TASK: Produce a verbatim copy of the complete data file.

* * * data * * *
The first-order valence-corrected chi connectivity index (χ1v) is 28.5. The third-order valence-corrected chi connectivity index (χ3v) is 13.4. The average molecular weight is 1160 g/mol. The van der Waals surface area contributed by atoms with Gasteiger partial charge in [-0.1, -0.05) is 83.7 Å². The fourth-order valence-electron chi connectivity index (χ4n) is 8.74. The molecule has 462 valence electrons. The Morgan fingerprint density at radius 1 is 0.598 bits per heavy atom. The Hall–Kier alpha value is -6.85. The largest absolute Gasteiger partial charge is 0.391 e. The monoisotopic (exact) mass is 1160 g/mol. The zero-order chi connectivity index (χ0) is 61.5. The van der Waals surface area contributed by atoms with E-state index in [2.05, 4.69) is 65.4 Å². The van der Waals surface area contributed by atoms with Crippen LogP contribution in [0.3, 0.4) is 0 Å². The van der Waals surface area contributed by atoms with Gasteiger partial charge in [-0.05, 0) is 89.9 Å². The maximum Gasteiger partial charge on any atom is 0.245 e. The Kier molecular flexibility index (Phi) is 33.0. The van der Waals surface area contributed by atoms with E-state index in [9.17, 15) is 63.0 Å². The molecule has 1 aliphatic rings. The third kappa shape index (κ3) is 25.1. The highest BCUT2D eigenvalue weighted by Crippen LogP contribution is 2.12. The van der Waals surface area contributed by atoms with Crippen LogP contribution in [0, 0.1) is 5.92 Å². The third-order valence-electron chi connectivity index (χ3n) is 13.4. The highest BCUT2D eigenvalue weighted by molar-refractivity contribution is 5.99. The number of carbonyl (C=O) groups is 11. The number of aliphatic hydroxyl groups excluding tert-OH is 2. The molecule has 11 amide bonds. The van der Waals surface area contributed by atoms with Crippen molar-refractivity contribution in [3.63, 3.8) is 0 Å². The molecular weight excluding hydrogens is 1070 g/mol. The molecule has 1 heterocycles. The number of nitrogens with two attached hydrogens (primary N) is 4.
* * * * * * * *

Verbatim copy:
The first-order valence-corrected chi connectivity index (χ1v) is 28.5. The third-order valence-corrected chi connectivity index (χ3v) is 13.4. The average molecular weight is 1160 g/mol. The van der Waals surface area contributed by atoms with Gasteiger partial charge in [-0.1, -0.05) is 83.7 Å². The fourth-order valence-electron chi connectivity index (χ4n) is 8.74. The molecule has 462 valence electrons. The Morgan fingerprint density at radius 1 is 0.598 bits per heavy atom. The Hall–Kier alpha value is -6.85. The largest absolute Gasteiger partial charge is 0.391 e. The monoisotopic (exact) mass is 1160 g/mol. The zero-order chi connectivity index (χ0) is 61.5. The van der Waals surface area contributed by atoms with E-state index in [2.05, 4.69) is 65.4 Å². The van der Waals surface area contributed by atoms with Crippen LogP contribution in [0.3, 0.4) is 0 Å². The van der Waals surface area contributed by atoms with Gasteiger partial charge in [-0.05, 0) is 89.9 Å². The maximum Gasteiger partial charge on any atom is 0.245 e. The Kier molecular flexibility index (Phi) is 33.0. The van der Waals surface area contributed by atoms with E-state index in [9.17, 15) is 63.0 Å². The molecule has 1 aliphatic rings. The third kappa shape index (κ3) is 25.1. The highest BCUT2D eigenvalue weighted by Crippen LogP contribution is 2.12. The van der Waals surface area contributed by atoms with Crippen LogP contribution in [0, 0.1) is 5.92 Å². The third-order valence-electron chi connectivity index (χ3n) is 13.4. The highest BCUT2D eigenvalue weighted by molar-refractivity contribution is 5.99. The number of carbonyl (C=O) groups is 11. The number of aliphatic hydroxyl groups excluding tert-OH is 2. The molecule has 11 amide bonds. The van der Waals surface area contributed by atoms with Crippen molar-refractivity contribution in [3.63, 3.8) is 0 Å². The molecular weight excluding hydrogens is 1070 g/mol. The molecule has 1 heterocycles. The number of nitrogens with two attached hydrogens (primary N) is 4.